The Wednesday Curator – 4/20/2016

April 19, 2016

Here’s some very thoughtful—and very, very smart—R-side analysis from Washington Post columnist Eugene Robinson, in It may be too late for the GOP to stop Trump. Best line?

Polls show that a majority of Republicans agree with the helmet-haired billionaire. It turns out that once you tell people they get to choose their standard-bearer, they don’t take kindly to being patted on the head and told to go sit in the corner.

And from the other side? Here’s Bernie Sanders’s Forty-Year-Old Idea, by Russell Shorto for the New Yorker. This election is one effed-up mess—that’s an observation from a political junkie who is as a sentient being watching his 13th quadrennial election—but every reasonable person can distinguish between the sh*t show on the R side and the debate about ideas and, most importantly, tactics, on the D side.

And from the world of George Orwell aka Eric Arthur Blair, going back 32 years to 1984, consider How Facebook Could Tilt the 2016 Election by Robinson Meyer for The Atlantic. Only a little bit chilling!

A picture is worth a thousand words … if the picture represents the words well. The Dirty Little Secret That Data Journalists Aren’t Telling You, written by Christopher Ingraham for Wonkblog at the Washington Post, focuses on data, but the principle is the same. Mr. Ingraham’s discussion about map design offers significant insights about the need to communicate effectively.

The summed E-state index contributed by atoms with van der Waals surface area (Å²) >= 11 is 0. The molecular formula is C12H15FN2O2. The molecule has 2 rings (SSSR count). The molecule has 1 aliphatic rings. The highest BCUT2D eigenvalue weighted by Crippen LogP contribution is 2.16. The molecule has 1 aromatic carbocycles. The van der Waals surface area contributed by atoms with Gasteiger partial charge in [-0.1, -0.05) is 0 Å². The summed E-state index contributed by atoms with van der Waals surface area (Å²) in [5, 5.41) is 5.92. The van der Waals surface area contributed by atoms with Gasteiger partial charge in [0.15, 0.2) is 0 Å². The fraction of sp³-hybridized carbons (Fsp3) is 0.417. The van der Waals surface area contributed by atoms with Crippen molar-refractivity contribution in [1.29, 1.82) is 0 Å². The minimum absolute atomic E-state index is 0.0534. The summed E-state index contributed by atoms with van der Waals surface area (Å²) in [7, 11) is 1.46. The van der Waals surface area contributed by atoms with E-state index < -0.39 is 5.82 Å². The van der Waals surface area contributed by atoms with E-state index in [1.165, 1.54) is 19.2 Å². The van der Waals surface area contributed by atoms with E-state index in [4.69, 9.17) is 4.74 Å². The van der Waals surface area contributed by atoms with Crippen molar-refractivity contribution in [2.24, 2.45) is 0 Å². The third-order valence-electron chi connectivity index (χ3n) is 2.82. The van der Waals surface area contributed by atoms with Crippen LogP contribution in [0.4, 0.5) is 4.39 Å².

Here’s Lynn Neary’s lovely ode to Make Way for Ducklings, Robert McCloskey’s Caldecott Medal-winning children’s book about the Mallards of Boston’s Public Garden. It’s my favorite children’s picture book!

Dan Barber, chef and co-owner of Blue Hill and Blue Hill at Stone Barns, has written Why Is This Matzo Different From All Other Matzos? for the New York Times. Mr. Barber offers a very interesting look at shmurah (guarded) matzo, from grain in the ground to sheets out of the oven.

Pesach begins this Friday evening at sunset (6:59 in Tucson). Eight days; no bread. Which, of course, leaves some of us focused on bread. With that focus, here’s A Better Chocolate Babka by Melissa Clark for the New York Times, and She Got the Babka from Seinfeld.


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